15. Hammond, S.M., et al. An RNA-directed nuclease mediates post-transcriptional gene silencing in Drosophila cells. Nature, 2000. 404(6775): p. 293–6.PubMedCrossRefGoogle Scholar
  16. 16.
    16. Doench, J.G., C.P. Petersen, and PA. Sharp, siRNAs can function as miRNAs. Genes Dev, 2003. 17(4): p. 438–42.PubMedCrossRefGoogle Scholar
  17. 17.
    17. Hutvagner, G. and P.D. Zamore, RNAi: nature abhors a double-strand. Curr Opin Genet Dev, 2002. 12(2): p. 225–32.PubMedCrossRefGoogle Scholar
  18. 18.
    18. Chen, X., A microRNA as a translational repressor of APETALA2 in Arabidopsis flower development. Science, 2003. 11: p. 11.Google Scholar
  19. 19.
    19. Aukerman, M.J. and H. Sakai, Regulation of flowering time and floral organ identity by a microRNA and its APETALA2-like target genes. Plant Cell, 2003. 10: p. 10.Google Scholar
  20. 20.
    20. Verdel, A., et al., RNAi-mediated targeting of heterochromatin by the RITS complex. Science, 2004. 303(5658): p. 672–6.PubMedCrossRefGoogle Scholar
  21. 21.
    21. Dalmay, T., et al. An RNA-dependent RNA polymerase gene in Arabidopsis is required for posttranscriptional gene silencing mediated by a transgene but not by a virus. Cell, 2000. 101(5): p. 543–53.PubMedCrossRefGoogle Scholar
  22. 22.
    22. Mourrain, P., et al., Arabidopsis SGS2 and SGS3 genes are required for posttranscriptional gene silencing and natural virus resistance. Cell, 2000. 101(5): p. 533–42.PubMedCrossRefGoogle Scholar
  23. 23.
    23. Himber, C, et al. Transitivity-dependent and -independent cell-to-cell movement of RNA silencing. Embo J, 2003. 22(17): p. 4523–33.PubMedCrossRefGoogle Scholar
  24. 24.
    24. Voinnet, O., Non-cell autonomous RNA silencing. FEES Lett, 2005. 579(26): p. 5858–71.CrossRefGoogle Scholar
  25. 25.
    25. Bartel, D.P, MicroRNAs: genomics, biogenesis, mechanism, and function. Cell, 2004. 116(2): p. 281–97.PubMedCrossRefGoogle Scholar
  26. 26.
    26. Chen, X., MicroRNA biogenesis and function in plants. FEES Lett, 2005. 579(26): p. 5923–31.CrossRefGoogle Scholar
  27. 27.
    27. Vazquez, E, et al. Endogenous trans-Acting siRNAs Regulate the Accumulation of Arabidopsis mRNAs. Mol Cell, 2004. 16(1): p. 69–79.PubMedCrossRefGoogle Scholar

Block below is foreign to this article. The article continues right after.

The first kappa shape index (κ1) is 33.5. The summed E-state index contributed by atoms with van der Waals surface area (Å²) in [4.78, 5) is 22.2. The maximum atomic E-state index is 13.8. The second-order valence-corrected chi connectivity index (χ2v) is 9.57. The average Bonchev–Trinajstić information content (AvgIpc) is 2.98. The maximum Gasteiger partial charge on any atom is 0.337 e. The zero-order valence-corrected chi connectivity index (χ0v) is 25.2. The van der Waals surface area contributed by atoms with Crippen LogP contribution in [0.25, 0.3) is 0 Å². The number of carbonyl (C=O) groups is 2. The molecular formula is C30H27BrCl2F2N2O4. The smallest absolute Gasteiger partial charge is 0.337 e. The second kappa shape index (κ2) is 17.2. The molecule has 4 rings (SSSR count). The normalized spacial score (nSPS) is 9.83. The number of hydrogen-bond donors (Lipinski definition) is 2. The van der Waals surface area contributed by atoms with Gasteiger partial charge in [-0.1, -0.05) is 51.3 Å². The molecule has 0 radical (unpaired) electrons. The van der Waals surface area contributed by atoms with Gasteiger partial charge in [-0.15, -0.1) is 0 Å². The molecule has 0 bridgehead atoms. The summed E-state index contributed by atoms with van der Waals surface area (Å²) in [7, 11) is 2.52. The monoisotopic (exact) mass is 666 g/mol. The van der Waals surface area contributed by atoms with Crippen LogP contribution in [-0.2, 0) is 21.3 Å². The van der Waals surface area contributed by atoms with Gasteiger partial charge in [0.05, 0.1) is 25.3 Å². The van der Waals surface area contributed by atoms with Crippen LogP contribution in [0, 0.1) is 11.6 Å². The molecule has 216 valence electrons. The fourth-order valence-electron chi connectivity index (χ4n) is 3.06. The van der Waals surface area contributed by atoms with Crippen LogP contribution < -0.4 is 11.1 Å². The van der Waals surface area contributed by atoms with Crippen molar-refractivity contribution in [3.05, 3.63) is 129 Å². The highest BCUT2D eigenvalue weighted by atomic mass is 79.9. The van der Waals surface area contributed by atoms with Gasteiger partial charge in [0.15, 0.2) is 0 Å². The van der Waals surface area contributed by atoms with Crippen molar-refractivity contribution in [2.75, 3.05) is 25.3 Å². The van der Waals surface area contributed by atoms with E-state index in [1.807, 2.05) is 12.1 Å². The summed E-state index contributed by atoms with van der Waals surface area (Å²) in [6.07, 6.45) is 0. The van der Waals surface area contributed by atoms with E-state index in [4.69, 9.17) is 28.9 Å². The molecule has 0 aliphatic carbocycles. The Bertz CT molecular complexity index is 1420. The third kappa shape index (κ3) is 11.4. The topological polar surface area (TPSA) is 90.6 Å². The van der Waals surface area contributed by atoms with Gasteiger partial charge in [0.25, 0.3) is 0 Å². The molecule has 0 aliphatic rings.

28. 28.
    28. Peragine, A., et al., SGS3 and SGS2/SDE1/RDR6 are required for juvenile development and the production of trans-acting siRNAs in Arabidopsis. Genes Dev, 2004. .18(19): p. 2368–79.PubMedCrossRefGoogle Scholar
  29. 29.
    29. Allen, E., et al., microRNA-directed phasing during trans-acting siRNA biogenesis in plants. Cell, 2005. 121(2): p. 207–21.PubMedCrossRefGoogle Scholar
  30. 30.
    30. Gasciolli, V., et al. Partially redundant functions of Arabidopsis DICER-like enzymes and a role for DCL4 in producing trans-acting siRNAs. Curr Biol, 2005. 15(16): p. 1494–500.PubMedCrossRefGoogle Scholar
  31. 31.
    31. Dunoyer, P., C. Himber, and O. Voinnet, DICER-LIKE 4 is required for RNA interference and produces the 21-nucleotide small interfering RNA component of the plant cell-to-cell silencing signal. Nat Genet, 2005. 37(12): p. 1356–60.PubMedCrossRefGoogle Scholar
  32. 32.
    32. Szittya, G., et al. Short defective interfering RNAs of tombusviruses are not targeted but trigger post-transcriptional gene silencing against their helper virus. Plant Cell, 2002. 14(2): p. 359–72.PubMedCrossRefGoogle Scholar
  33. 33.
    33. Ratcliff, E, B.D. Harrison, and D.C. Baulcombe, A Similarity Between Viral Defense and Gene Silencing in Plants. Science, 1997. 276(5318): p. 1558–60.PubMedCrossRefGoogle Scholar
  34. 34.
    34. Moissiard, G. and O. Voinnet, Viral suppression of RNA silencing in plants. Molecular plant pathology, 2004. 5(1): p. 71–82.PubMedCrossRefGoogle Scholar